November 24th 2009
Computer Training in Thuy Lam Hamlet I had two goals this trip, see the mountain areas of Vietnam and participate in library training in a local village and training with the National Library of Vietnam. This blog is about library training. In a country that claims a 95% literacy rate but just a few years ago was 95% illiterate, there is not a culture of reading books. A lot of the provincial libraries and university libraries are full of students but the small village libraries, in my opinion, are not proving their worth. What these small libraries need to do is develop programs to attract students and offer services the people need. For these reasons, I have developed the following suggestions for libraries. • ESL Training - Both English As A Second Language class and computer ... read more
November 19th 2009
Vung Tau and the Con Dao Islands If you are tired of the hot and sweaty HCMC and yearn for the beach, Vung Tau is the least expensive option. If you want to spend a little more money, Con Dao is a possible option. Going to the beach, dealing with the sand, salt water, never gets me too excited. Getting out of HCMC does. So, Trang and family rented a car and off to Vung Tau we went. Vung Tau is described as crowed, oil polluted beach. Not true, in my experience. You can see the off shore oil platforms from the beach and helicopters going overhead ferrying crews back and forth. The water was crystal clear the day I was there, good temperature and a pleasant experience. The highlight for the Tran and Nguyen families ... read more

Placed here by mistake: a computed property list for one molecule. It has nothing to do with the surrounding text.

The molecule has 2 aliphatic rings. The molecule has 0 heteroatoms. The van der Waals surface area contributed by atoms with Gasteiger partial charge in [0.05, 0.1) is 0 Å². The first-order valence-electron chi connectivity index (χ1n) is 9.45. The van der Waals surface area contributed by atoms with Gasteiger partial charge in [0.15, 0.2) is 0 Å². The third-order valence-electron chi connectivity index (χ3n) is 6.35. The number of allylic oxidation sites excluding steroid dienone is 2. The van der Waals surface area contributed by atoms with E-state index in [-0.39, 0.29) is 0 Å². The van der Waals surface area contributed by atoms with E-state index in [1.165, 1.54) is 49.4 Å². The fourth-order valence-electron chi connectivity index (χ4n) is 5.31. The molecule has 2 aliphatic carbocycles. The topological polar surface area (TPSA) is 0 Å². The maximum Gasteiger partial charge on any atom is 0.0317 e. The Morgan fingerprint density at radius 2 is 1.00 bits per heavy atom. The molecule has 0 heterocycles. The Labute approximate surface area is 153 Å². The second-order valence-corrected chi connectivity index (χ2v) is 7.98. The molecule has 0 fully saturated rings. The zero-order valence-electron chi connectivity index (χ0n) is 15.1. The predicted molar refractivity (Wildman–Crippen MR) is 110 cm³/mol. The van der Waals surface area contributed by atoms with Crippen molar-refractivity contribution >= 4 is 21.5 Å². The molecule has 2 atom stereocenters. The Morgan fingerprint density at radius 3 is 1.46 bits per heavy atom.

October 24th 2009
Following the French Conquest of Cochinchina and Saigon, the Roman Catholic Church established religious services for the French colonialist in an abandoned Vietnamese pagoda. That was too small so they built a wooden church which was damaged by termites. In August 1876, the Governor of Cochinchina M. Duperré held a design contest for a new cathedral. Apart from creating a religious building for the Catholics, the cathedral, by some opinion, was also aimed at displaying Christianity and the greatness of French civilization. The design by architect J. Bourad defeated 17 others and was chosen by the contest organizers. J. Bourad's design was in a revised Roman style mixed with Gothic elements. The chosen design was considered the most beautiful one in the French colony at that time. J. Bourad was also the successful bidder so he ... read more